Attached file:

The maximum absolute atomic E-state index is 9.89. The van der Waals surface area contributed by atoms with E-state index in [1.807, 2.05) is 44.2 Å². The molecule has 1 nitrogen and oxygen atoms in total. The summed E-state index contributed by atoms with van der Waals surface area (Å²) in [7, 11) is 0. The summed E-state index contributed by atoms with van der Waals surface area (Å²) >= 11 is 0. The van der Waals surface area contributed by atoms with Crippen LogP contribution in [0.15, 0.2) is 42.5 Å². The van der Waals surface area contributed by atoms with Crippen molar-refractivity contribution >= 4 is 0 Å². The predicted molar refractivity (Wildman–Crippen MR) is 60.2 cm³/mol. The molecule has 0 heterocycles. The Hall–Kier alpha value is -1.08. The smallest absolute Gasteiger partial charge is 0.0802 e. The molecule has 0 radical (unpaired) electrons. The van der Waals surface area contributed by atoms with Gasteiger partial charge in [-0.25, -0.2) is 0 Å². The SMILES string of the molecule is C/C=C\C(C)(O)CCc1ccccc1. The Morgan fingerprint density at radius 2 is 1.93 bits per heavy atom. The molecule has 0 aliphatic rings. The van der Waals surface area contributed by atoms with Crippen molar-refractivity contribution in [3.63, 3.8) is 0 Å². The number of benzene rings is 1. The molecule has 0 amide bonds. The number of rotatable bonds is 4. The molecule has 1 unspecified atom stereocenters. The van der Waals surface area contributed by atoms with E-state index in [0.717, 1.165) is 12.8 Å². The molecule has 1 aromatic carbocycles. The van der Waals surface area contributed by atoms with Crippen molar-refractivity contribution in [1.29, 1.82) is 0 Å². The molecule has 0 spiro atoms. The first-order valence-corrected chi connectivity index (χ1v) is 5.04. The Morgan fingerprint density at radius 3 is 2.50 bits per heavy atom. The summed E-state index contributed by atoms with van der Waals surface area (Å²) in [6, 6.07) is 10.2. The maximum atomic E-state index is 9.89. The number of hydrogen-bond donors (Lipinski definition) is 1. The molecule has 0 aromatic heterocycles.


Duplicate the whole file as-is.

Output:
The maximum absolute atomic E-state index is 9.89. The van der Waals surface area contributed by atoms with E-state index in [1.807, 2.05) is 44.2 Å². The molecule has 1 nitrogen and oxygen atoms in total. The summed E-state index contributed by atoms with van der Waals surface area (Å²) in [7, 11) is 0. The summed E-state index contributed by atoms with van der Waals surface area (Å²) >= 11 is 0. The van der Waals surface area contributed by atoms with Crippen LogP contribution in [0.15, 0.2) is 42.5 Å². The van der Waals surface area contributed by atoms with Crippen molar-refractivity contribution >= 4 is 0 Å². The predicted molar refractivity (Wildman–Crippen MR) is 60.2 cm³/mol. The molecule has 0 heterocycles. The Hall–Kier alpha value is -1.08. The smallest absolute Gasteiger partial charge is 0.0802 e. The molecule has 0 radical (unpaired) electrons. The van der Waals surface area contributed by atoms with Gasteiger partial charge in [-0.25, -0.2) is 0 Å². The SMILES string of the molecule is C/C=C\C(C)(O)CCc1ccccc1. The Morgan fingerprint density at radius 2 is 1.93 bits per heavy atom. The molecule has 0 aliphatic rings. The van der Waals surface area contributed by atoms with Crippen molar-refractivity contribution in [3.63, 3.8) is 0 Å². The number of benzene rings is 1. The molecule has 0 amide bonds. The number of rotatable bonds is 4. The molecule has 1 unspecified atom stereocenters. The van der Waals surface area contributed by atoms with E-state index in [0.717, 1.165) is 12.8 Å². The molecule has 1 aromatic carbocycles. The van der Waals surface area contributed by atoms with Crippen molar-refractivity contribution in [1.29, 1.82) is 0 Å². The molecule has 0 spiro atoms. The first-order valence-corrected chi connectivity index (χ1v) is 5.04. The Morgan fingerprint density at radius 3 is 2.50 bits per heavy atom. The summed E-state index contributed by atoms with van der Waals surface area (Å²) in [6, 6.07) is 10.2. The maximum atomic E-state index is 9.89. The number of hydrogen-bond donors (Lipinski definition) is 1. The molecule has 0 aromatic heterocycles.